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Data Lakes in a

MODERN DATA
ARCHITECTURE
eBOOK | June 2018

The ability to capture and analyze practically any type of data has emerged as a critical business capability.

Traditional data warehousing and analytical systems can be complex and slow to adapt. Introducing a data lake to modernize your data architecture can be an effective way to continue leveraging existing investments, begin collecting new types of valuable data, and ultimately obtain insights faster. Leaders are looking for proven techniques to deliver accurate information timely and cost-effectively. While a data lake is not the answer to everything, it can bring extreme value to the business if implemented effectively for the right use cases.
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Implementing a modern data architecture

What does it mean to implement a modern data architecture?

Like many other technology initiatives, it really depends on the implementation objectives. The following characteristics are most commonly associated with a modern data architecture:

  • Data originating from internal systems, cloud-based systems, as well as external data provided from partners and third parties
  • Acquisition of data via near real-time data streams in addition to batch loads
  • Delivery of analytics to traditional platforms such as data marts and semantic layers, as well as specialty databases  such as graphing or mapping 
  • Analytics use cases ranging from operational and corporate BI to advanced analytics and data science
  • Support for the needs of all types of users, ranging from casual consumers to data analysts to data scientists

Business Needs Driving Data Architectures to Evolve & Adapt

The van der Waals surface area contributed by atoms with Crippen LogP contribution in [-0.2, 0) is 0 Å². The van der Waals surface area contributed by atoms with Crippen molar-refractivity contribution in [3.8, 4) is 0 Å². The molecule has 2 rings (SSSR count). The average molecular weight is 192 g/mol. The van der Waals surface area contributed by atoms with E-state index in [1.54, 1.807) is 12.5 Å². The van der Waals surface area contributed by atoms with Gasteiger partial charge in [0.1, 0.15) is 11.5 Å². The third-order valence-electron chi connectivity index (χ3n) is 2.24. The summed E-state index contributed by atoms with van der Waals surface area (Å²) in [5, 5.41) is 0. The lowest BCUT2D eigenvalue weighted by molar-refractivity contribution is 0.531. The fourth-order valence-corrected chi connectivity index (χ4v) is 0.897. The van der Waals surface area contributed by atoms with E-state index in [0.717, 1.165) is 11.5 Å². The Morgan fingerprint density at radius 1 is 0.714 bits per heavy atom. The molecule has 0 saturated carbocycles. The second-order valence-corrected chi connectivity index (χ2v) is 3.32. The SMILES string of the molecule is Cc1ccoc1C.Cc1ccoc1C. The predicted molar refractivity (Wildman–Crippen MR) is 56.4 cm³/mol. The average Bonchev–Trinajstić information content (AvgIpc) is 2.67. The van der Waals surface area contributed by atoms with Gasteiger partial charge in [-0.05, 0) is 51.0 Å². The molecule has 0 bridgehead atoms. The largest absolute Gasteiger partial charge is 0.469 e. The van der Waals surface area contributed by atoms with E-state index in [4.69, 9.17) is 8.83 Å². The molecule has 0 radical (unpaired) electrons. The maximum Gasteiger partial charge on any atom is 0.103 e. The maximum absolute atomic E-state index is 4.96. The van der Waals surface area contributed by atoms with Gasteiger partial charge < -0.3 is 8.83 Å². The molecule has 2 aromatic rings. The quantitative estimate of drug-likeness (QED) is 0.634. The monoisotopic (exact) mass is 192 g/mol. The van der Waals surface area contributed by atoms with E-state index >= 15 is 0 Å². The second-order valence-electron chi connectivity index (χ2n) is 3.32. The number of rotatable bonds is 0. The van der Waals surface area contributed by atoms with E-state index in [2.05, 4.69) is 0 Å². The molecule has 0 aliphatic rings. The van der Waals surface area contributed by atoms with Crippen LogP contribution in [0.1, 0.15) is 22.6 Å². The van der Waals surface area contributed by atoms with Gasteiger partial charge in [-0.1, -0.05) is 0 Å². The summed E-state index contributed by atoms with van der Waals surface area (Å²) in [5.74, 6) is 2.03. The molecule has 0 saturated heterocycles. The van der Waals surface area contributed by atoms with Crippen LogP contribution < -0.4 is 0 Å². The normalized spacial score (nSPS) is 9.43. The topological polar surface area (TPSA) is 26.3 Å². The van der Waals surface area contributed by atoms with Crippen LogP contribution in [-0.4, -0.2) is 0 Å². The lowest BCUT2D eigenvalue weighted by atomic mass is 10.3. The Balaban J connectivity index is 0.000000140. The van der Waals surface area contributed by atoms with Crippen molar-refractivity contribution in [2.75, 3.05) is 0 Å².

Data Holds the Key

Today’s business leaders understand that data holds the key to making educated and supportable decisions. Traditional data warehousing and business intelligence approaches have been challenged as being too slow to respond. Reducing the time to value is a primary objective of a modern data architecture.

Data-Holds
With all the media hype around data lakes and big data, it can be difficult to understand how — and even if — a data lake solution makes sense for your analytics needs. Some people believe that implementing a data lake means throwing away their investment in a data warehouse. This perception ends up either sending them down the wrong path or causes them to sideline big data and data lakes as a future project.

we believe that a data lake does not replace a company’s existing investment in its data warehouse.

The good news?

At BlueGranite, we believe that a data lake does not replace a company’s existing investment in its data warehouse. In fact, they complement each other very nicely. With a modern data architecture, organizations can continue to leverage their existing investments, begin collecting data they have been ignoring or discarding, and ultimately enable analysts to obtain insights faster.